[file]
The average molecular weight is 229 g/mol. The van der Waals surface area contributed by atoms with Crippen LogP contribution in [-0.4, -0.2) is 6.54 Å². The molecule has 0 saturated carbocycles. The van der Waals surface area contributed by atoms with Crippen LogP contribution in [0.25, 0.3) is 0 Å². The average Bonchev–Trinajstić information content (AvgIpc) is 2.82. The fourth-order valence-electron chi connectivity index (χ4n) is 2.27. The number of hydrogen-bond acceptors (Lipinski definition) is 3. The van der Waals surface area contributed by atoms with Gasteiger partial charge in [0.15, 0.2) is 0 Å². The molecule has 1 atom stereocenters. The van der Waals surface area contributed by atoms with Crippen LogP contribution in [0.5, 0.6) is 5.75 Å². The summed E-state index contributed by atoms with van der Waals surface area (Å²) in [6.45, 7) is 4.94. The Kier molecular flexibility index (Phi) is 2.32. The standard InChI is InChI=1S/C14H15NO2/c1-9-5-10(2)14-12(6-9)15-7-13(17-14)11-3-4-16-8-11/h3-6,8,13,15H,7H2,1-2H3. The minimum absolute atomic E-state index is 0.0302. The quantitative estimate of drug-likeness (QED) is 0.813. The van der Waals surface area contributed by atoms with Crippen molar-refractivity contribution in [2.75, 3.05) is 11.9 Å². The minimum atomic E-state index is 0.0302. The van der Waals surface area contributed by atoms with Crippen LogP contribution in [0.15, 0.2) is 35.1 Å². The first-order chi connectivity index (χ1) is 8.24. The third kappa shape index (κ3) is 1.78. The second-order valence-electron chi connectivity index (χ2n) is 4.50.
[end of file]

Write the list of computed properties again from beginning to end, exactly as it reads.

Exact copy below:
The average molecular weight is 229 g/mol. The van der Waals surface area contributed by atoms with Crippen LogP contribution in [-0.4, -0.2) is 6.54 Å². The molecule has 0 saturated carbocycles. The van der Waals surface area contributed by atoms with Crippen LogP contribution in [0.25, 0.3) is 0 Å². The average Bonchev–Trinajstić information content (AvgIpc) is 2.82. The fourth-order valence-electron chi connectivity index (χ4n) is 2.27. The number of hydrogen-bond acceptors (Lipinski definition) is 3. The van der Waals surface area contributed by atoms with Gasteiger partial charge in [0.15, 0.2) is 0 Å². The molecule has 1 atom stereocenters. The van der Waals surface area contributed by atoms with Crippen LogP contribution in [0.5, 0.6) is 5.75 Å². The summed E-state index contributed by atoms with van der Waals surface area (Å²) in [6.45, 7) is 4.94. The Kier molecular flexibility index (Phi) is 2.32. The standard InChI is InChI=1S/C14H15NO2/c1-9-5-10(2)14-12(6-9)15-7-13(17-14)11-3-4-16-8-11/h3-6,8,13,15H,7H2,1-2H3. The minimum absolute atomic E-state index is 0.0302. The quantitative estimate of drug-likeness (QED) is 0.813. The van der Waals surface area contributed by atoms with Crippen molar-refractivity contribution in [2.75, 3.05) is 11.9 Å². The minimum atomic E-state index is 0.0302. The van der Waals surface area contributed by atoms with Crippen LogP contribution in [0.15, 0.2) is 35.1 Å². The first-order chi connectivity index (χ1) is 8.24. The third kappa shape index (κ3) is 1.78. The second-order valence-electron chi connectivity index (χ2n) is 4.50.